But I guess the evidence citing — if Gallagher has a text that says, "I can't wait to tell you the story about this, I got him with my knife," how did Gallagher's team push that off?

  • Steve Walsh:


  • William Brangham:

    Or did they just not address that?

  • Steve Walsh:

    Well, they addressed it in the sense of, they said that this was dark humor. They also have other texts where he threatens to kill his platoon.

    He turned to the jury of all members of the military, Marines and a couple — and one SEAL, as a matter of fact, and said, who among us had not had their commander threatened to kill them at one point or another?

  • William Brangham:

    And, lastly, there was this piece of sort of a bombshell development, where one of the prosecution's main witnesses, this medic who was there, says, after he saw Gallagher's stab the captive, it was he, the medic, who then killed the captive, not Gallagher.

    I mean, that's got to do something to your case, if your key witness sort of says, actually, the guy you think killed it didn't do it, I did it.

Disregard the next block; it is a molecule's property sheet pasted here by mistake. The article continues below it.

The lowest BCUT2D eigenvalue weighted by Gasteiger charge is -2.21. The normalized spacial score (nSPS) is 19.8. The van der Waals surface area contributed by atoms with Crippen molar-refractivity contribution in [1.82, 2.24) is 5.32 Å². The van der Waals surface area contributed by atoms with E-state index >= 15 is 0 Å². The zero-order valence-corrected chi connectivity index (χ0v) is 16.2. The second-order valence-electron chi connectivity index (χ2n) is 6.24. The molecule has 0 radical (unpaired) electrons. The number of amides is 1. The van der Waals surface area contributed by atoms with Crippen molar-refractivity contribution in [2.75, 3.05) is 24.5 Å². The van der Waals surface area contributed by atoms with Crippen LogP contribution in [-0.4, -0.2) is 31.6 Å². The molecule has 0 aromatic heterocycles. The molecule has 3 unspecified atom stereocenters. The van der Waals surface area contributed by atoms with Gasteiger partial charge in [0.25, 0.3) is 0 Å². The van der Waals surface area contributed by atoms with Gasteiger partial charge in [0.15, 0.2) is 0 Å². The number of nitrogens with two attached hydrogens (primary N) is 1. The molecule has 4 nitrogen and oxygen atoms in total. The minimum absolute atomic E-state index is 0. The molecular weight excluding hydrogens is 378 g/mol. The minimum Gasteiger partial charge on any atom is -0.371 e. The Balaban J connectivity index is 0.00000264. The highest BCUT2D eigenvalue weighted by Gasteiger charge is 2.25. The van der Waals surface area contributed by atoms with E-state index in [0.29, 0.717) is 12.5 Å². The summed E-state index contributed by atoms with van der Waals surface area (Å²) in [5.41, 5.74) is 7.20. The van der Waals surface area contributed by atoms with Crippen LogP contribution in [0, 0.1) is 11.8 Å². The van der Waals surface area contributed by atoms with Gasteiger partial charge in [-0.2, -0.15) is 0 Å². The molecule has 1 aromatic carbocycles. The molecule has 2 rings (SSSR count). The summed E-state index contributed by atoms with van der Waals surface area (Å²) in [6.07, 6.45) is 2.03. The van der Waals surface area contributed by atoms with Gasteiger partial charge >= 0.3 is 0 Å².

• Steve Walsh:


    This was a prosecution witness, not a — so, on cross-examination, that's when the defense brought this up. It played into their overall narrative that this was a sloppy investigation, they didn't ask the right questions to the right people at the right time.

    Now, of course, there was some conflicting testimony. One other Marine raider who was there also said that he saw no stab wounds on the dead body.

  • William Brangham:

    Lastly, we know that Gallagher's convicted of this one charge of posing with the photograph. What is next for Chief Gallagher?

  • Steve Walsh:

    Well, the way it works in military court, this will go to the convening authority for final approval of this sentence. And then his attorneys seem pretty eager to appeal this decision.

    They don't want this sentence of confinement on his record, if they can possibly avoid it. So we probably won't see the final outcome for a while. But, in the meantime, he had already served eight months in the brig. That was basically good time. So he served none of this four-month sentence, so he was able to drive off right after the — right after his case was over today.

  • William Brangham:

    All right, Steve Walsh of KPBS in San Diego, thank you very much.

  • Steve Walsh:

    Thanks, William.

  • Correction:

    This story has been updated with the correct name of KPBS Public Media in San Diego.